Marita Bonner was an accomplished author of short stories, essays, plays, and magazine articles and was prominent in the Harlem Renaissance. Her Wikipedia entry writes:

”She attended Brookline High School, where she contributed to the school magazine, The Sagamore. She excelled in German and Music, and was a very talented pianist. In 1917, she graduated from Brookline High School and in 1918 enrolled in Radcliffe College, commuting to campus because many African-American students were denied dormitory accommodation. In college, she majored in English and Comparative Literature, while continuing to study German and musical composition. At Radcliffe, African-American students were not permitted to board, and many either lived in houses off-campus set aside for black students, or commuted, as Bonner did. Bonner was an accomplished student at Radcliffe, founding the Radcliffe chapter of Delta Sigma Theta, a black sorority, and participating in many musical clubs (she twice won the Radcliffe song competition). She was also accepted to a competitive writing class that was open to 16 students, where her professor, Charles Townsend Copeland, encouraged her not to be "bitter" when writing, a descriptor often used for authors of color.[2] In addition to her studies, she taught at a high school in Cambridge, Massachusetts.

After finishing her schooling in 1922,[3] she continued to teach at Bluefield Colored Institute in West Virginia. Two years later, she took on a position at Armstrong High School in Washington, D.C., until 1930, during which time her mother and father both died suddenly. While in Washington, Bonner became closely associated with poet, playwright and composer Georgia Douglas Johnson. Johnson's "S Street salon" was an important meeting place for many of the writers and artists involved in the New Negro Renaissance.

While living in Washington D.C., Bonner met William Almy Occomy. They married and moved to Chicago, where Bonner's writing career took off. After marrying Occomy, she began to write under her married name. After 1941, Bonner gave up publishing her works and devoted her time to her family, including three children.[4] She began teaching again in the 1940s and finally retired in 1963.”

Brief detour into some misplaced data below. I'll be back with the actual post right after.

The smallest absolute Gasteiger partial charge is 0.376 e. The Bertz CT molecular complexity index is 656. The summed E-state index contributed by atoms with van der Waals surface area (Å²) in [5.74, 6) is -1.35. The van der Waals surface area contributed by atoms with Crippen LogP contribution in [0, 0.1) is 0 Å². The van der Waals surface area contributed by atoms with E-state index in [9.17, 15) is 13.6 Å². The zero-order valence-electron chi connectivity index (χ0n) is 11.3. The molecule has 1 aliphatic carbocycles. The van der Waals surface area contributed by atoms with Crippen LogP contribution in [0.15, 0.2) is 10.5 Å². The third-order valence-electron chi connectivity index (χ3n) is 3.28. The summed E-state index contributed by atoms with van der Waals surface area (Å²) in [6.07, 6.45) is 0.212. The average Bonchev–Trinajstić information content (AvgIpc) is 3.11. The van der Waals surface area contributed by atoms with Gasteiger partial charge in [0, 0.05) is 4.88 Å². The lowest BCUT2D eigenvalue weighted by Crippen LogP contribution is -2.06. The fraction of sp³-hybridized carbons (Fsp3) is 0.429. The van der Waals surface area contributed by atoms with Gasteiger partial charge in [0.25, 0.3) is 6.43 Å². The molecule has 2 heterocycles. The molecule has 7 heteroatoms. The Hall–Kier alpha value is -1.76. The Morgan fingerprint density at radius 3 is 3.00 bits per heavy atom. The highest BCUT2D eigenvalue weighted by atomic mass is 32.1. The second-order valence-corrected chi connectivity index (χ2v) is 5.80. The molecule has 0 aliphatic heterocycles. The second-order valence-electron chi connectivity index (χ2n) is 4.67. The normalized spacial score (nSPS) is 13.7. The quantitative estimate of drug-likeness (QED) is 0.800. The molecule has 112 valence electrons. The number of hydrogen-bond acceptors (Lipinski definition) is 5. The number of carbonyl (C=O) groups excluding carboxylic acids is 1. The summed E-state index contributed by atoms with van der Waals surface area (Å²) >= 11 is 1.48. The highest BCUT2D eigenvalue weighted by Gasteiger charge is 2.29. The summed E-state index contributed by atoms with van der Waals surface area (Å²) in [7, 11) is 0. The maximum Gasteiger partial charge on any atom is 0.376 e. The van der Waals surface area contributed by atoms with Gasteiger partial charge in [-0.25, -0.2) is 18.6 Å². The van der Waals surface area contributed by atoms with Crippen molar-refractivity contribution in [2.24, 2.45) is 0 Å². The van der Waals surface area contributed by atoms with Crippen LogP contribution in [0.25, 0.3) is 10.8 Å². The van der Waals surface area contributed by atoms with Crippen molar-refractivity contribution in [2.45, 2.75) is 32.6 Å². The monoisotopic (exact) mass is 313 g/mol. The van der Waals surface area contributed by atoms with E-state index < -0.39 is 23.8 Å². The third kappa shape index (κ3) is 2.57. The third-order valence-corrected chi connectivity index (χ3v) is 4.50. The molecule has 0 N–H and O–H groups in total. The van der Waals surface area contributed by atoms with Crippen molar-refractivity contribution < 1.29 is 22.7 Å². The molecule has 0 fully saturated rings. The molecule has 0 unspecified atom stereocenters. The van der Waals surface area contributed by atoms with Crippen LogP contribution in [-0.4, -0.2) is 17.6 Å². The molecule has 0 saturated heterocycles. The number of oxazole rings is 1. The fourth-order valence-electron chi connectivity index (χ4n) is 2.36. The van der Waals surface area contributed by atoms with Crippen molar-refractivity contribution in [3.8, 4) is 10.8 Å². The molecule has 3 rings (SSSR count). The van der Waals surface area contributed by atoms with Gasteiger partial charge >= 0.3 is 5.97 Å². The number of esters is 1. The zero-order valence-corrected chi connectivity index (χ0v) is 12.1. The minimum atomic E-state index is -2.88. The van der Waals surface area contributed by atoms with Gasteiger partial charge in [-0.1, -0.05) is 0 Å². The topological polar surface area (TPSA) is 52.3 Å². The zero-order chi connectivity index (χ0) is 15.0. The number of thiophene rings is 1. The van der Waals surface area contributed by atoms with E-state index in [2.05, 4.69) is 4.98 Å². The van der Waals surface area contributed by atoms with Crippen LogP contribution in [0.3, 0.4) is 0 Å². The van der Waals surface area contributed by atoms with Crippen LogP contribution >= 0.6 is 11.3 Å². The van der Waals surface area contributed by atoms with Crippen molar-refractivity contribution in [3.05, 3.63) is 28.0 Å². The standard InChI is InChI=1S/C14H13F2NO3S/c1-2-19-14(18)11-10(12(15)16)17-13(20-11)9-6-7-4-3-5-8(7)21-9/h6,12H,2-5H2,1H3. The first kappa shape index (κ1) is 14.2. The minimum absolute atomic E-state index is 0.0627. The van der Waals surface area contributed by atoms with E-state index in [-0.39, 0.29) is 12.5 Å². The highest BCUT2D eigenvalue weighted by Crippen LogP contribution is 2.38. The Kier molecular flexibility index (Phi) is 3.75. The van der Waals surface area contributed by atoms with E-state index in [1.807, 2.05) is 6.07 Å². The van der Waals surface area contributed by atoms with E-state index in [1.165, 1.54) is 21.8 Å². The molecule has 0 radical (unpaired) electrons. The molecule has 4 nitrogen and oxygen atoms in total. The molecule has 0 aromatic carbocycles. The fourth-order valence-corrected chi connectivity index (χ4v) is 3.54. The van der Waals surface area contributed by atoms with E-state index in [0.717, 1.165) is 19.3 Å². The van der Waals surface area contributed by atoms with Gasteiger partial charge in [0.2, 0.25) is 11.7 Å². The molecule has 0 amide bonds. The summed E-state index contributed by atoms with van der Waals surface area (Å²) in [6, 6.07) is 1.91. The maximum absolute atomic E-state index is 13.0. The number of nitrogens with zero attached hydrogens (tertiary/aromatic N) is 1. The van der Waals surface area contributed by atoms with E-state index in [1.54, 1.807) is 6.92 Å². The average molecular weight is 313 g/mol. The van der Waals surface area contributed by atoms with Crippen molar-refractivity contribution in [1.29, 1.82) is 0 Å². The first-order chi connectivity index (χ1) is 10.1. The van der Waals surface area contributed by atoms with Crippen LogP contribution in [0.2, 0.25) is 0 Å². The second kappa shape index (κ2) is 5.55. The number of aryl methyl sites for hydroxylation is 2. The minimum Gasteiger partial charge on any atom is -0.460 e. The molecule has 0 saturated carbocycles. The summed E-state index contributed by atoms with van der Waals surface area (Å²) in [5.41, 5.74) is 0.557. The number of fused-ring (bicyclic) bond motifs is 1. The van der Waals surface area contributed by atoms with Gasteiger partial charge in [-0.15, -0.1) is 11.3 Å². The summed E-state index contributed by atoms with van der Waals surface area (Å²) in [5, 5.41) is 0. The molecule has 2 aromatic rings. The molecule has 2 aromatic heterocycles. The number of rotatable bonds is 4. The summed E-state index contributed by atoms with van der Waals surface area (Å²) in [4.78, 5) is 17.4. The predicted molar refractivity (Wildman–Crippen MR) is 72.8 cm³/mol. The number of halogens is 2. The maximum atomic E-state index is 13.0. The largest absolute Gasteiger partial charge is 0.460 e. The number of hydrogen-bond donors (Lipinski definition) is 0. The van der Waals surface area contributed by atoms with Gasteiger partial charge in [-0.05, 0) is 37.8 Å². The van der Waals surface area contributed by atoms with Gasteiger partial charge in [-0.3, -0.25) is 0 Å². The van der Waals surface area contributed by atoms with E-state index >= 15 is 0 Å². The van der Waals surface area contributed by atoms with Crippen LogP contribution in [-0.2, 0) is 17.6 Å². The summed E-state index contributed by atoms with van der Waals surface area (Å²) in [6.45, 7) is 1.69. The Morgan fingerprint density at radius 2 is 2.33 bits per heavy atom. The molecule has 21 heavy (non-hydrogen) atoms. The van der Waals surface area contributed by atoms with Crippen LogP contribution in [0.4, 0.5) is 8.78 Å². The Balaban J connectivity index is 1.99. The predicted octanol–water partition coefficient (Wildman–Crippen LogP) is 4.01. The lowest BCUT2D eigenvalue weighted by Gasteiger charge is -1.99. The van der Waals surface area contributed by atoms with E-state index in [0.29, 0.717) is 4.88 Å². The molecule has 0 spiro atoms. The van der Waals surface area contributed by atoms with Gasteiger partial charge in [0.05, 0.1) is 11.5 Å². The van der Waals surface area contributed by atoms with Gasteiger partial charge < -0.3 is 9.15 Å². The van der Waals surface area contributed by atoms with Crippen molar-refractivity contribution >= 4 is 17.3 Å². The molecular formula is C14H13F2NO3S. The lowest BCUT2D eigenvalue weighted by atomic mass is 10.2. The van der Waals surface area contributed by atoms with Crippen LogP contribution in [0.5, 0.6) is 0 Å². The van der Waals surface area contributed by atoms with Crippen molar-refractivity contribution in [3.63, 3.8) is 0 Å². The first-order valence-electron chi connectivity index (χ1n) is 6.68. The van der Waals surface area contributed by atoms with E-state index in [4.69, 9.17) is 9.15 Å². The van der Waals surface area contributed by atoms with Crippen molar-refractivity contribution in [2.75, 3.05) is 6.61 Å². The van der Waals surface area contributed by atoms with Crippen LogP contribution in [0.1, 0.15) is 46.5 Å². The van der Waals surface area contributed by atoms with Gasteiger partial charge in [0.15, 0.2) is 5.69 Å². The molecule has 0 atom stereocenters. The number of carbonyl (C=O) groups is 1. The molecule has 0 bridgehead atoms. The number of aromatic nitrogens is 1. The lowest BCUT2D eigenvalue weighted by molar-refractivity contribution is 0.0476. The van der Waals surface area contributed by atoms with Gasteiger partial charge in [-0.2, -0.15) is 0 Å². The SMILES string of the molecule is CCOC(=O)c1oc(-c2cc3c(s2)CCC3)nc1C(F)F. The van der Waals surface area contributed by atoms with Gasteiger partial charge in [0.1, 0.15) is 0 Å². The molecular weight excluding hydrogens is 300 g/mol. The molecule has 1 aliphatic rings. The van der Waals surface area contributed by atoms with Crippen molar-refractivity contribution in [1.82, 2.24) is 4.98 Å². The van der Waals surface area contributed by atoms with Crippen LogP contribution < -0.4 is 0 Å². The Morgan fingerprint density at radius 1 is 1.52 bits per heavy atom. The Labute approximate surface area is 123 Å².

View Northeast From Chestnut Hill Reservoir
  • [Lower Left] The curve of Beacon St. as it goes around the reservoir
  • [Lower Right] The railroad way roughly representing the border between Brighton and Brookline now used by the MBTA “D” line
  • [Upper Left] Brighton
  • [Middle] Beacon St. running from left to right
  • [Upper Center] Corey Hill
  • [Far Right] Large white house on Chestnut Hill Ave.

[Source: Digital Commonwealth]
"The Colchester", 1470 Beacon St.
Short Street is immediately to the right. Built 1894, still standing.
Ellen Griggs Saxe and Children
Ellen Griggs Saxe was the daughter of a prominent town citizen, Deacon Thomas Griggs. Widowed and living in Troy, NY at the time of his death, in 1886, she moved back to Brookline into the family house at 519 Washington Street which she had inherited. Family members assembled here are, from left to right:
  • John Walter Saxe (standing), 1863-1929, non-identical twin of James Alfred Saxe. The twins both graduated from Harvard College in 1888 and Harvard Law in 1892, and went into business together in Boston as Saxe and Saxe.
  • William Arthur Saxe (seated): 1857-1917. He was struck and killed by an automobile in Baltimore where he was secretary/treasurer of a concrete company.
  • Mary Ellen Saxe (standing), 1865-1903. She never married and died of pneumonia at the age of 37.
  • Ellen Griggs Saxe (seated), 1824-1904
  • James Alfred Saxe, 1863-1948, non-identical twin of John Walter Saxe. The twins both graduated from Harvard College in 1888 and Harvard Law in 1892, and went into business together in Boston as Saxe and Saxe.
  • Edward Thomas Saxe, 1860-1924, partially visible. Lived for years on Aspinwall Ave.

[Source: Saxe Family Collection]
Griggs House, 519 Washington St., 1892
The woman in the doorway is most likely Ellen Griggs Saxe, daughter of prominent town citizen Deacon Thomas Griggs. Widowed and living in Troy, NY at the time of his death, in 1886, she moved back to Brookline into this house which she had inherited. The sons inherited the Griggs land, a large part of which comprises today’s Grigg’s Park situated directly behind the house. The house is no longer standing.